One of my favorite books I read growing up was the classic Richard Wright novel Native Son. It spoke to the social complexities and injustices that young black men have been experiencing for centuries. It also brought about the conversation of a very important systematic concept known as “Cycle of Despair.” This chronicled the plight of the inner city black man as he seeks to do better for his family.
Today’s media paints an all to common narrative of minority fathers not being part of their children’s lives and not seeking guidance and help along the way to make for a better living. Now depending on who you ask, statistics can either back up this claim or provide deeper insights into the mitigating factors that contribute to this narrative.
The young men in the Fatherhood Academy are on a special journey. This journey will take them on many valleys and peaks but along the way they will experience growth mentally, emotionally and spiritually. You see many of our young men have heard all the misconceptions and mass fallacies that society has depicted them as: deadbeats, immature, irresponsible, misogynist, selfish and unavailable to name a few. These terms are strikingly harsh to someone who wears the crown of Father, and plays a pivotal part in how they view themselves in the real world.
The main character of Native Son, Bigger Thomas represents a young man who is a product of all the wrong that has confounded him since birth. In the only mention of Bigger’s father in the novel, we found out he was murdered during a race riot. This was purposely illustrated by Wright as a means to show one of the many ways that black fathers were becoming missing links in their children’s lives by various means. This program serves to erase that narrative.
For 3 days in a week, these young men walk through our doors motivated, hungry and focused on being the pillars for their family. For some, their past transgressions no longer serve as an excuse to run away from their responsibilities as a father. The Academy urges them to face their deepest fear(s) and channel all of their negative and positive energy for a greater good and purpose.
The second piece to consider here, is when they all undoubtedly realize their potential. This serves as the perfect backdrop to their journey as they continue to learn more academically in the classroom. What once seemed like an unattainable feat, now is within their grasp. The trajectory of their life aspirations now appears to be trending upwards as they continue to build confidence in their abilities as not only a scholar but as a father. The program taps into all the essential aspects of what fatherhood is. But the key is the education that starts to take place outside of the classroom, which in turns become vital fixtures in their overall development. The emotional and mental growth that is experienced, allow our fathers to soar high and take flight seeking new heights and endeavors.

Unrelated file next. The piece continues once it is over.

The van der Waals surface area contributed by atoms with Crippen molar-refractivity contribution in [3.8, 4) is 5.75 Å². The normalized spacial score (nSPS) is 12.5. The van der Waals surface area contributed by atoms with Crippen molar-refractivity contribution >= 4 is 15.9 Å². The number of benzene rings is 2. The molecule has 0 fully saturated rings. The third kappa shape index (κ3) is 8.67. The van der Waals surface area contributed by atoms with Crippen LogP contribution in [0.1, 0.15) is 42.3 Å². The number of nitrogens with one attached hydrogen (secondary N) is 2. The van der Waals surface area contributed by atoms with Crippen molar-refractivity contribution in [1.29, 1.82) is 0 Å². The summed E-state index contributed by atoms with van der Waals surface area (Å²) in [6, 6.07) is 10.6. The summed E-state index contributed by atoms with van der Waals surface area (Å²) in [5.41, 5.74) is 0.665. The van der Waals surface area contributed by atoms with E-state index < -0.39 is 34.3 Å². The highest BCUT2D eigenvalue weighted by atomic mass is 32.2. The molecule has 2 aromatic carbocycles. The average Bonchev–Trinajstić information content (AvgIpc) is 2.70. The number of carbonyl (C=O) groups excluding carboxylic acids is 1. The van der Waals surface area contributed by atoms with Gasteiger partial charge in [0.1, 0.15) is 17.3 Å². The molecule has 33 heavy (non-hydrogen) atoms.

In order for our fathers to truly be successful and take something from the program, they must accept their fate. In reality they are here in this program to make for a better tomorrow for themselves, their child(ren) and their families. If you take it a step further they will now serve as living examples for their communities of how change is in fact plausible and attainable. The fate of our young fathers in societal eyes has been predetermined. They get to rewrite their script here in the literal and figurative context.
I always felt that there was a Bigger Thomas that lived in us all. As flawed as he was as a character and reckless in his decision making, there was always an underlying desire to overcome the stereotypes and put to bed the “narrative” that has been prewritten for us. Though our students do not go to the extreme lengths of inflicting their rage as Bigger did in the novel, they have to deal with their inner struggles in their own unique way and that at times can become daunting. The parallel is drawn here where we see that the three themes of the novel: Fear, Flight and Fate are a direct correlation to how our young fathers approach life and embrace the next steps of responsible parenting.
By introducing this blog, we will give these young men a social platform where they can share their raw emotions to the general masses but in a way that has not been heard before. The Fatherhood Chronicles will gain many believers and followers who will put aside preconceived notions and judgments and develop a newfound appreciation and understanding of what our fathers are going through. The hope is that we will spark many other young fathers nationally to share their stories and experiences and in turn change the narrative for once and for all, that fatherhood is a lost cause in the 21st century.
So sit back and open your minds and hearts. Enter our young fathers’ world for once and see things the way they see it. We formally welcome you to the Fatherhood Chronicles.
Peace and Blessings,
Managing Editor of The Fatherhood Chronicles